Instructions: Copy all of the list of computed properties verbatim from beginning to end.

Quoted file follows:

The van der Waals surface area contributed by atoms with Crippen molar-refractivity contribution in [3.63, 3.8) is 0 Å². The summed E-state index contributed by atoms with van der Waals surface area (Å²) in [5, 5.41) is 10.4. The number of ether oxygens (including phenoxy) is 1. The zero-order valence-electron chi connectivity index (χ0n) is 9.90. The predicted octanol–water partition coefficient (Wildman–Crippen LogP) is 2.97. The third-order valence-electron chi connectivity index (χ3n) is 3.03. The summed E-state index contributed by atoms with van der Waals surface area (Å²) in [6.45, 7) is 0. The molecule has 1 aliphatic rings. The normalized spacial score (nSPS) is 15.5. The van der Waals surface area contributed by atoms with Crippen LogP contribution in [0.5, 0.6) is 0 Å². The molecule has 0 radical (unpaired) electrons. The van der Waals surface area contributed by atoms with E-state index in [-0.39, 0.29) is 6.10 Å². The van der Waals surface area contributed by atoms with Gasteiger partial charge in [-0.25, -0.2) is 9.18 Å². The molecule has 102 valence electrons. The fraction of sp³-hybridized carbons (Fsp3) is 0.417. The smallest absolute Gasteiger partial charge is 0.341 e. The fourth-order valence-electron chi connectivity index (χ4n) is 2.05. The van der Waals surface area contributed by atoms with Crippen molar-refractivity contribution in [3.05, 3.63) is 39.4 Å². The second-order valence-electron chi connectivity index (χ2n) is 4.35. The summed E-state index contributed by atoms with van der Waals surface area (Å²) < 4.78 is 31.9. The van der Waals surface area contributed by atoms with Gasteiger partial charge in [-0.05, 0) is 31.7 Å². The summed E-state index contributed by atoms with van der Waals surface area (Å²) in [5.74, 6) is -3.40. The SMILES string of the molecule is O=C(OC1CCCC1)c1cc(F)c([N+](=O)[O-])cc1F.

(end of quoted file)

The van der Waals surface area contributed by atoms with Crippen molar-refractivity contribution in [3.63, 3.8) is 0 Å². The summed E-state index contributed by atoms with van der Waals surface area (Å²) in [5, 5.41) is 10.4. The number of ether oxygens (including phenoxy) is 1. The zero-order valence-electron chi connectivity index (χ0n) is 9.90. The predicted octanol–water partition coefficient (Wildman–Crippen LogP) is 2.97. The third-order valence-electron chi connectivity index (χ3n) is 3.03. The summed E-state index contributed by atoms with van der Waals surface area (Å²) in [6.45, 7) is 0. The molecule has 1 aliphatic rings. The normalized spacial score (nSPS) is 15.5. The van der Waals surface area contributed by atoms with Crippen LogP contribution in [0.5, 0.6) is 0 Å². The molecule has 0 radical (unpaired) electrons. The van der Waals surface area contributed by atoms with E-state index in [-0.39, 0.29) is 6.10 Å². The van der Waals surface area contributed by atoms with Gasteiger partial charge in [-0.25, -0.2) is 9.18 Å². The molecule has 102 valence electrons. The fraction of sp³-hybridized carbons (Fsp3) is 0.417. The smallest absolute Gasteiger partial charge is 0.341 e. The fourth-order valence-electron chi connectivity index (χ4n) is 2.05. The van der Waals surface area contributed by atoms with Crippen molar-refractivity contribution in [3.05, 3.63) is 39.4 Å². The second-order valence-electron chi connectivity index (χ2n) is 4.35. The summed E-state index contributed by atoms with van der Waals surface area (Å²) < 4.78 is 31.9. The van der Waals surface area contributed by atoms with Gasteiger partial charge in [-0.05, 0) is 31.7 Å². The summed E-state index contributed by atoms with van der Waals surface area (Å²) in [5.74, 6) is -3.40. The SMILES string of the molecule is O=C(OC1CCCC1)c1cc(F)c([N+](=O)[O-])cc1F.